By any measure of sound economic health Democrats may point to, Connecticut, attached to a breathing tube, is lying stretched out on a gurney in the ER. State Democrats seems to be following the template set by President Barack Obama, Speaker of the U.S. House Nancy Pelosi and U.S. Senate President Harry Read at a time when Democrats enjoyed a veto proof majority in the congress: Never let a crisis go to waste without punishing your political enemies and rewarding your friends.
However, given the condition of the patient, state Democrats likely will have a heck of a time explaining to relatives of the stricken state why they are busying themselves passing budgets and laws that punish entrepreneurial capital, pander to unions, and pad with a surplus a state debt three times larger than the last $7.5 billion pre-income tax budget of former Democratic Governor William O’Neill.
While the state, now lacking any firewall, crumbles in flames, its inmates are forcing through the Democratic dominated legislature hastily written, defective bills abolishing the death penalty, facilitating transgenderism, larding with hidden taxes bills paid by energy consumers, arranging yet another muli-million dollar bail-out of the tax draining UConn Health Center, and collecting surplus money from hard pressed businesses and taxpayers to relieve unions of a good portion the “shared sacrifice” Mr. Malloy once sternly demanded of them, all of it making a queer sort of suicidal sense.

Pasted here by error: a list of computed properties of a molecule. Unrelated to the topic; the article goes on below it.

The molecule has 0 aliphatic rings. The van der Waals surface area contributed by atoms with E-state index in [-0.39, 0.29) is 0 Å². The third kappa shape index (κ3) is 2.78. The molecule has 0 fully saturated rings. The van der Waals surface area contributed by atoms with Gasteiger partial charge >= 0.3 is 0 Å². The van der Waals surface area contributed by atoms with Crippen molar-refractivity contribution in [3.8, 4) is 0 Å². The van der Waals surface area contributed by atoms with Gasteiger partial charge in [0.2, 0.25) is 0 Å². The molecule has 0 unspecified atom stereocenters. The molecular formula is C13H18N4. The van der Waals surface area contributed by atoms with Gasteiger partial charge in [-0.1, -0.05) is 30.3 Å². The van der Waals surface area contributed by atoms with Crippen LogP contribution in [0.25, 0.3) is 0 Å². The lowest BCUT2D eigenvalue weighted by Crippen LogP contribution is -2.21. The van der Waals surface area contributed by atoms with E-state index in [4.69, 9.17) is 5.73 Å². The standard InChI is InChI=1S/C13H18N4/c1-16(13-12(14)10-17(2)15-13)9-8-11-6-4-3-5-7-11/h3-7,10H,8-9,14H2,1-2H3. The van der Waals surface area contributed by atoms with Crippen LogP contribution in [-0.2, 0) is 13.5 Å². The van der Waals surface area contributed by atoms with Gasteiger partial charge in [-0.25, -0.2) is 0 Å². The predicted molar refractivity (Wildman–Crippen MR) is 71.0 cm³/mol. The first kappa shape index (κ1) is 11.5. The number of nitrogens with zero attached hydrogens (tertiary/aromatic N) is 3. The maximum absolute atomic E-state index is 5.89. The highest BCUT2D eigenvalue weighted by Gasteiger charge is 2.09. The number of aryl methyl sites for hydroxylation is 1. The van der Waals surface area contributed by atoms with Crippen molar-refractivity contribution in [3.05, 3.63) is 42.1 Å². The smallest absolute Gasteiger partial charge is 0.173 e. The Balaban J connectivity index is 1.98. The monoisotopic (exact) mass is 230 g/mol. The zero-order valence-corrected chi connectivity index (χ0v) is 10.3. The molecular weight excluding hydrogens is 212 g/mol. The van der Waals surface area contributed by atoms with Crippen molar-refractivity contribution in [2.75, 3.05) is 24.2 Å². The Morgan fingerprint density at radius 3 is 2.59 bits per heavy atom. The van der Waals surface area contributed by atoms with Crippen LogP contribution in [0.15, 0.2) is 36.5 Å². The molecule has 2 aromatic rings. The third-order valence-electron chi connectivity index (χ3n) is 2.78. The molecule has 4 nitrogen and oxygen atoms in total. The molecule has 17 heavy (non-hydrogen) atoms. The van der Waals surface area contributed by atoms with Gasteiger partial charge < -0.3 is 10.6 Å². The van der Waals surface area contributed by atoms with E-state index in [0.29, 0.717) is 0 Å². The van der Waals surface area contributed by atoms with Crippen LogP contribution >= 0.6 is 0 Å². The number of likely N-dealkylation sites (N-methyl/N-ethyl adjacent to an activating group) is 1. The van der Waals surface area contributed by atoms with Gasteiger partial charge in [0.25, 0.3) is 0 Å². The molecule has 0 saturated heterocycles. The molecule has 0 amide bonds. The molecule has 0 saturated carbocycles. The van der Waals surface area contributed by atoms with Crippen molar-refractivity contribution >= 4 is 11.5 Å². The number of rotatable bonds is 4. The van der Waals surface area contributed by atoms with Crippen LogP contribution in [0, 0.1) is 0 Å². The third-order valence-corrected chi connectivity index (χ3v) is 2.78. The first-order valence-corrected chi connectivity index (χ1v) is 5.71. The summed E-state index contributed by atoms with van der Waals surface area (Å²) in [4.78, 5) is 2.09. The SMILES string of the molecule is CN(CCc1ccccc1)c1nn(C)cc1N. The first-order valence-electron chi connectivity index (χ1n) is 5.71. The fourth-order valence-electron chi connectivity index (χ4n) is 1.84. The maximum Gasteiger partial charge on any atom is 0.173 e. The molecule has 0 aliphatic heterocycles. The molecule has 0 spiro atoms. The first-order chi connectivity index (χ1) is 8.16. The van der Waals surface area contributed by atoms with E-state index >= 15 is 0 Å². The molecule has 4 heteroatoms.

The great Danish philosopher Soren Kierkegaard once said that given the choice of immediate execution or of being slowly trampled to death by geese, he would prefer a quick finish. The people of Connecticut soon will be faced with the same choice.